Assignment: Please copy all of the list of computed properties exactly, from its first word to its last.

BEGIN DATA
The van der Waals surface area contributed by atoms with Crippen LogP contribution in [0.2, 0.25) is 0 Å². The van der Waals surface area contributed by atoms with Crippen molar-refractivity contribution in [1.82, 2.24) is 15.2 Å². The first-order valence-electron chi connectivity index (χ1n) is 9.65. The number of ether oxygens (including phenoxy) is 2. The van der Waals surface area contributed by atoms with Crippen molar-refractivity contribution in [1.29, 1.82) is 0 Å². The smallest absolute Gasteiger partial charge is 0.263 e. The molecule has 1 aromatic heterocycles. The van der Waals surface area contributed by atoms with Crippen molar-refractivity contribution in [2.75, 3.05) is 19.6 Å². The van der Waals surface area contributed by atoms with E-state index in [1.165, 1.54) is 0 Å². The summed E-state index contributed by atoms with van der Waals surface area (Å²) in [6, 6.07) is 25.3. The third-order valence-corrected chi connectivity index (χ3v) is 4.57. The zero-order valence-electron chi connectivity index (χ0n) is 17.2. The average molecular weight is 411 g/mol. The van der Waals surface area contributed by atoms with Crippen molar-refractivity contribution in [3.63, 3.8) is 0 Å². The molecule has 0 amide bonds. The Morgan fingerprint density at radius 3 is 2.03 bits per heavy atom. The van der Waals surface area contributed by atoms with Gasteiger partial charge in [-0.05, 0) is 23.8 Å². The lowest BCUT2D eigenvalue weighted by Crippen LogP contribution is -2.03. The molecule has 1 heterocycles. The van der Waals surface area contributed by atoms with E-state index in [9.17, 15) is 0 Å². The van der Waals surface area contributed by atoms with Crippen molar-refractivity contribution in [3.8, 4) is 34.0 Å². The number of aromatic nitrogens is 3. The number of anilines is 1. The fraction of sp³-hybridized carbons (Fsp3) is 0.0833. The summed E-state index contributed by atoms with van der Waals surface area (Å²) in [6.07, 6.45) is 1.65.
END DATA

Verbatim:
The van der Waals surface area contributed by atoms with Crippen LogP contribution in [0.2, 0.25) is 0 Å². The van der Waals surface area contributed by atoms with Crippen molar-refractivity contribution in [1.82, 2.24) is 15.2 Å². The first-order valence-electron chi connectivity index (χ1n) is 9.65. The number of ether oxygens (including phenoxy) is 2. The van der Waals surface area contributed by atoms with Crippen molar-refractivity contribution in [1.29, 1.82) is 0 Å². The smallest absolute Gasteiger partial charge is 0.263 e. The molecule has 1 aromatic heterocycles. The van der Waals surface area contributed by atoms with Crippen molar-refractivity contribution in [2.75, 3.05) is 19.6 Å². The van der Waals surface area contributed by atoms with E-state index in [1.165, 1.54) is 0 Å². The summed E-state index contributed by atoms with van der Waals surface area (Å²) in [6, 6.07) is 25.3. The third-order valence-corrected chi connectivity index (χ3v) is 4.57. The zero-order valence-electron chi connectivity index (χ0n) is 17.2. The average molecular weight is 411 g/mol. The van der Waals surface area contributed by atoms with Crippen molar-refractivity contribution in [3.63, 3.8) is 0 Å². The molecule has 0 amide bonds. The Morgan fingerprint density at radius 3 is 2.03 bits per heavy atom. The van der Waals surface area contributed by atoms with Gasteiger partial charge in [-0.05, 0) is 23.8 Å². The lowest BCUT2D eigenvalue weighted by Crippen LogP contribution is -2.03. The molecule has 1 heterocycles. The van der Waals surface area contributed by atoms with E-state index in [9.17, 15) is 0 Å². The van der Waals surface area contributed by atoms with Crippen molar-refractivity contribution in [3.8, 4) is 34.0 Å². The number of aromatic nitrogens is 3. The number of anilines is 1. The fraction of sp³-hybridized carbons (Fsp3) is 0.0833. The summed E-state index contributed by atoms with van der Waals surface area (Å²) in [6.07, 6.45) is 1.65.